It is important that the personal and social consequences of incontinence are addressed during treatment and that patients are advised on how best to manage these symptoms when a cure is not always achieved. Indeed, the development of quality of life measures specific to faecal incontinence has been reported more recently.20,21 Patients attending specialist clinics may represent those with the most severe forms of faecal incontinence. Alternatively, they may represent those experiencing difficulties managing their symptoms or those with better access to health care services. Prevalence data are useful for assessing how representative clinical samples are of the general population as a whole with these types of symptoms and where high levels of unmet need exist.
Incontinence is often cited as one of the main causes of admission to residential care although the evidence to substantiate this claim is limited.22–24 Major faecal incontinence and its associated impact increased in those aged 70 years and over, although there were smaller numbers in this age group. Promotion of continence in primary care settings could prevent disability in later life and extend the period of life that is free of illness and incapacity. Recent Department of Health guidelines on continence services for faecal and urinary incontinence reiterate the importance of raising awareness in this area of clinical practice so that those with incontinence receive a prompt high quality and comprehensive service.25 We estimate that 0.7% of adults aged 40 years or more living at home in the UK experience major faecal incontinence and other bowel symptoms which have a lot of impact on quality of life. These values could be used to help develop local targets to ensure that those with continence problems are properly identified, assessed, and given the treatment they need.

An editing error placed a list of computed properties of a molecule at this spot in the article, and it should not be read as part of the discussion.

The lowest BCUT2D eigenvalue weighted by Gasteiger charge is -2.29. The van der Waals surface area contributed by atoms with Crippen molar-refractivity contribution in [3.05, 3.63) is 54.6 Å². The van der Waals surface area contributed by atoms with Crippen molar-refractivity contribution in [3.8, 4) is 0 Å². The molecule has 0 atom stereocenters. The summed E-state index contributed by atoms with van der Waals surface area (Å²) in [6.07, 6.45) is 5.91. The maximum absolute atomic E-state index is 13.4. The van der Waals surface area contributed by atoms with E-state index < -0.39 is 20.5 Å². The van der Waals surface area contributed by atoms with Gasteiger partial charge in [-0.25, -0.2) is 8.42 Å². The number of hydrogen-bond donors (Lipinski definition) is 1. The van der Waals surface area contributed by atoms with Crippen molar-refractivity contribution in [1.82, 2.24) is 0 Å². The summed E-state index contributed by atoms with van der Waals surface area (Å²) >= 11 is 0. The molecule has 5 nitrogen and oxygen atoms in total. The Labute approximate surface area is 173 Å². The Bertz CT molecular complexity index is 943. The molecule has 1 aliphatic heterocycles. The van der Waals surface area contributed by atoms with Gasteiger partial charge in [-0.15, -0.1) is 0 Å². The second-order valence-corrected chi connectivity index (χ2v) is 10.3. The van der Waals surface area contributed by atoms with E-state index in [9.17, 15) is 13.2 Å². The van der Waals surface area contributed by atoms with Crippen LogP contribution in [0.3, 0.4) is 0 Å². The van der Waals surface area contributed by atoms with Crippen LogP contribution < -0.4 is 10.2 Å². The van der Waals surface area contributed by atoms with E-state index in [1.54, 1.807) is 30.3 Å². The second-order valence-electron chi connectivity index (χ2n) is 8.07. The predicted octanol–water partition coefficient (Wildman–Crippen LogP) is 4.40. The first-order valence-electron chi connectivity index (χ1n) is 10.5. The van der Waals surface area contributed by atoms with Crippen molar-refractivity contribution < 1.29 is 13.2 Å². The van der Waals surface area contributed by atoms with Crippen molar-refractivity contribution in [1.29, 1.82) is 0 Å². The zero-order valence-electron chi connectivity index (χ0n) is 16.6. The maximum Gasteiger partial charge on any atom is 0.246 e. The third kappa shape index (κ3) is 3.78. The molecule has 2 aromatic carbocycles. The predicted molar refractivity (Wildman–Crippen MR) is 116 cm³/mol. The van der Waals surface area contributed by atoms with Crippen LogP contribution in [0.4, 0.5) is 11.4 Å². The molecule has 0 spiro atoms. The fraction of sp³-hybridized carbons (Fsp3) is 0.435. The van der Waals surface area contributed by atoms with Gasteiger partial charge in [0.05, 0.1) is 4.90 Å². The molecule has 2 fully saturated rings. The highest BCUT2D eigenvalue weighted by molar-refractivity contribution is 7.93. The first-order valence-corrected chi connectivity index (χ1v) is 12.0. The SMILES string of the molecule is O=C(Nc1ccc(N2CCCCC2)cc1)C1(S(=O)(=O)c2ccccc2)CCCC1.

The content validity of the questionnaire appeared appropriate, as pilot work suggested that respondents found the questions clear and easy to complete and in the main study there were only 3% missing data on the faecal incontinence questions. A postal questionnaire, completed in the privacy of the respondent's own home and in confidence, may be a more acceptable approach to assess the prevalence of these types of symptoms than structured interviews where subjects are more likely to complain about the more acceptable symptom of diarrhoea.26